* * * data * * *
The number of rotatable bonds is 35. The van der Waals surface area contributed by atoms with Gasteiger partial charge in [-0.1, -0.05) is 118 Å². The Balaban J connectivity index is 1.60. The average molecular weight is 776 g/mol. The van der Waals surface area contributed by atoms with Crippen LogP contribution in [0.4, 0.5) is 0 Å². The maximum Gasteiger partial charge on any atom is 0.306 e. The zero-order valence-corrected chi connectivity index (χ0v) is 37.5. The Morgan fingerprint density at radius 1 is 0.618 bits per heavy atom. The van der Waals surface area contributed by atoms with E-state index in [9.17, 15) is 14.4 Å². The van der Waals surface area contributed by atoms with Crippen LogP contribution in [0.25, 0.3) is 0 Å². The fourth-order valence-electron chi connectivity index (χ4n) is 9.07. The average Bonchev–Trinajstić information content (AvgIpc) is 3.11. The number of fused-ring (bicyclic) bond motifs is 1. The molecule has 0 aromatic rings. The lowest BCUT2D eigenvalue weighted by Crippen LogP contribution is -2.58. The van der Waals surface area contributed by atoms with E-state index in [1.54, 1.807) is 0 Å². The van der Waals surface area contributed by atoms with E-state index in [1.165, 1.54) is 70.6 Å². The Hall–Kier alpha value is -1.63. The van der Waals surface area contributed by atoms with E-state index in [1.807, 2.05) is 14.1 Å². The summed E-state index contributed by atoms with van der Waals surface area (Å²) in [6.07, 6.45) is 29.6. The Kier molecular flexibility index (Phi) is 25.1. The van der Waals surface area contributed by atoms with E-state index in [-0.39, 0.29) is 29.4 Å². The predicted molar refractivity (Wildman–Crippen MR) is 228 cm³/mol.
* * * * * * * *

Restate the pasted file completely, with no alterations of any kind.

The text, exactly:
The number of rotatable bonds is 35. The van der Waals surface area contributed by atoms with Gasteiger partial charge in [-0.1, -0.05) is 118 Å². The Balaban J connectivity index is 1.60. The average molecular weight is 776 g/mol. The van der Waals surface area contributed by atoms with Crippen LogP contribution in [0.4, 0.5) is 0 Å². The maximum Gasteiger partial charge on any atom is 0.306 e. The zero-order valence-corrected chi connectivity index (χ0v) is 37.5. The Morgan fingerprint density at radius 1 is 0.618 bits per heavy atom. The van der Waals surface area contributed by atoms with E-state index in [9.17, 15) is 14.4 Å². The van der Waals surface area contributed by atoms with Crippen LogP contribution in [0.25, 0.3) is 0 Å². The fourth-order valence-electron chi connectivity index (χ4n) is 9.07. The average Bonchev–Trinajstić information content (AvgIpc) is 3.11. The number of fused-ring (bicyclic) bond motifs is 1. The molecule has 0 aromatic rings. The lowest BCUT2D eigenvalue weighted by Crippen LogP contribution is -2.58. The van der Waals surface area contributed by atoms with E-state index in [1.54, 1.807) is 0 Å². The van der Waals surface area contributed by atoms with E-state index in [1.165, 1.54) is 70.6 Å². The Hall–Kier alpha value is -1.63. The van der Waals surface area contributed by atoms with E-state index in [1.807, 2.05) is 14.1 Å². The summed E-state index contributed by atoms with van der Waals surface area (Å²) in [6.07, 6.45) is 29.6. The Kier molecular flexibility index (Phi) is 25.1. The van der Waals surface area contributed by atoms with E-state index in [-0.39, 0.29) is 29.4 Å². The predicted molar refractivity (Wildman–Crippen MR) is 228 cm³/mol.